Taxability of Gift U/s 56(2)(vii)

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Taxability of Gift U/s 56(2)(vii)

Gift is usually used to covert black money into white money. To stop practice of converting black money into white money a section 56(2)(vii) introduced by Finance Act, 2009 and amended by Finance act, 2010. This section deals with law of taxation gift.

Explanation to the provision sec 56(2)(Vii)

Where an individual or HUF receives during the previous year, from any person or persons-

  • Any sum of money, without consideration, the aggregate value of which exceeds Rs. 50000/- the whole of the aggregate value is taxable,
  • Any immovable property, –
  1. Without consideration, the stamp duty value of which exceeds Rs.50000/-, the stamp duty value of such property is taxable,
  2. Received for a consideration which is less than the stamp duty value of the property and difference is more than Rs. 50000/- then such difference is taxable.
  • Any property other than immovable property, –
  1. Without consideration, the aggregate fair value of which exceeds Rs. 50000/-, the whole of the aggregate fair market value is taxable,
  2. Received for a consideration which is less than the aggregate fair value of the property and the difference is more than Rs.50000/- then such difference is taxable.

Analysis of section – 56(2)(vii) Read with section of capital Gain Section 50C, sec47

  1. Any transfer of capital asset under gift, will or an irrevocable transfer is not taxable under head capital Gain. It is not regarded as transfer U/s 47.
  2. Any distribution of capital assets on the partial or total partition of a HUF is not taxable under head Capital Gain. Because it is not regarded as transfer U/s 47
  3. As per Sec-50C where the consideration received or accruing as a result of the transfer by an assessee of a capital asset, being land or building or both, is less than the value adopted or assessed or assessable by the authority of the state government for the purpose of payment of stamp duty, such value deemed as full consideration.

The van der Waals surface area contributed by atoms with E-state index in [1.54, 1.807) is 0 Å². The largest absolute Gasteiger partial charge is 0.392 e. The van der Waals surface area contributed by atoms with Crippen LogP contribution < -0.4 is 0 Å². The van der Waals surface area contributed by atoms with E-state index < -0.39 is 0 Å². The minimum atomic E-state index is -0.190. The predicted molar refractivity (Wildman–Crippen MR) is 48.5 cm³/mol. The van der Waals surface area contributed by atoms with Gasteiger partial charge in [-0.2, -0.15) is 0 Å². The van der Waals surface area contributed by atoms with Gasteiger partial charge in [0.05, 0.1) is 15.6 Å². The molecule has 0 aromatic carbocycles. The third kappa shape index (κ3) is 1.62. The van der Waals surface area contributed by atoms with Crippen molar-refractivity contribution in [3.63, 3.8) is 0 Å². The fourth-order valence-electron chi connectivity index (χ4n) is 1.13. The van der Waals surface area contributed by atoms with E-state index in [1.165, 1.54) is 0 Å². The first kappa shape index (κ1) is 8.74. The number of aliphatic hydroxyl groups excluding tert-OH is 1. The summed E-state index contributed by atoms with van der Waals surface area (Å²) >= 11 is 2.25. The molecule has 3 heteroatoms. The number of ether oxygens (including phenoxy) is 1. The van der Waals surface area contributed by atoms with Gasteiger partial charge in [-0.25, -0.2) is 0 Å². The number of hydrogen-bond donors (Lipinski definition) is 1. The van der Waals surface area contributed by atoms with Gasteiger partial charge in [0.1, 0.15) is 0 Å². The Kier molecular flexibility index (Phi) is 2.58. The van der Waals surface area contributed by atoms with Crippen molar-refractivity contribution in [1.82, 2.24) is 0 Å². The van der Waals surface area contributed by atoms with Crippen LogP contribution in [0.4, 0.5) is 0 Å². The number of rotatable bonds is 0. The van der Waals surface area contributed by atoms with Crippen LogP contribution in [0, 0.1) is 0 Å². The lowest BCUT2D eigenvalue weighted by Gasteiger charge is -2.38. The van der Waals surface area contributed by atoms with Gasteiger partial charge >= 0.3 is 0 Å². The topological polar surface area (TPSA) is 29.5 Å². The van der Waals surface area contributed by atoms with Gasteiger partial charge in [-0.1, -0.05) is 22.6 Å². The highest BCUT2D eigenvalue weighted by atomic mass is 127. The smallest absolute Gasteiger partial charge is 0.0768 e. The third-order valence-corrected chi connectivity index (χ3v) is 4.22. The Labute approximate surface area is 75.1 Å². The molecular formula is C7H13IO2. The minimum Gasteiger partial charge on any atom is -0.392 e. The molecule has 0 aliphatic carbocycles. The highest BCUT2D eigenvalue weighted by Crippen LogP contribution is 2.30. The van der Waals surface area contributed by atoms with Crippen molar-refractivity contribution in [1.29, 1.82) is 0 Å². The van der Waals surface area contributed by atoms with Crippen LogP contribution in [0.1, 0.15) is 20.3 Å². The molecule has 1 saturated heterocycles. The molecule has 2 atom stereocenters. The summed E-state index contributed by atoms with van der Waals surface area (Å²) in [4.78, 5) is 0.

Stamp duty of which date is to be taken?

Normally, stamp value as on the date of registration is to be taken.

However, if the following conditions are satisfied, the stamp duty value may be taken as on the date of agreement instead of date of registration:

  • The date of the agreement fixing the amount of consideration for the transfer of the immovable property and the date of registration are not same, and
  • Whole or part of the of the consideration has been paid by way of an account payee cheque or by an account payee bank draft or by use of ECS through a bank account on or before the date of agreement.

Exemptions in relation to Gift

Provided further that Sec 56(2)(Vii) does not apply to any sum of money or any property received-

  1. From any relatives, or
  2. On the occasion of the marriage of the individual, or
  3. Under a will or by way of inheritance, or
  4. From any local authority, or
  5. From any trust or institutions registered under section 12AA of income tax

act.

  1. In contemplation of death of the payer or donor

Property for this purpose includes:

  1. Immovable property being Land & Building or both,
  2. Shares & Securities
  3. Jewellery
  4. Archaeological collection,
  5. Drawings,
  6. Sculptures,
  7. Any work of art,
  8. Bullion

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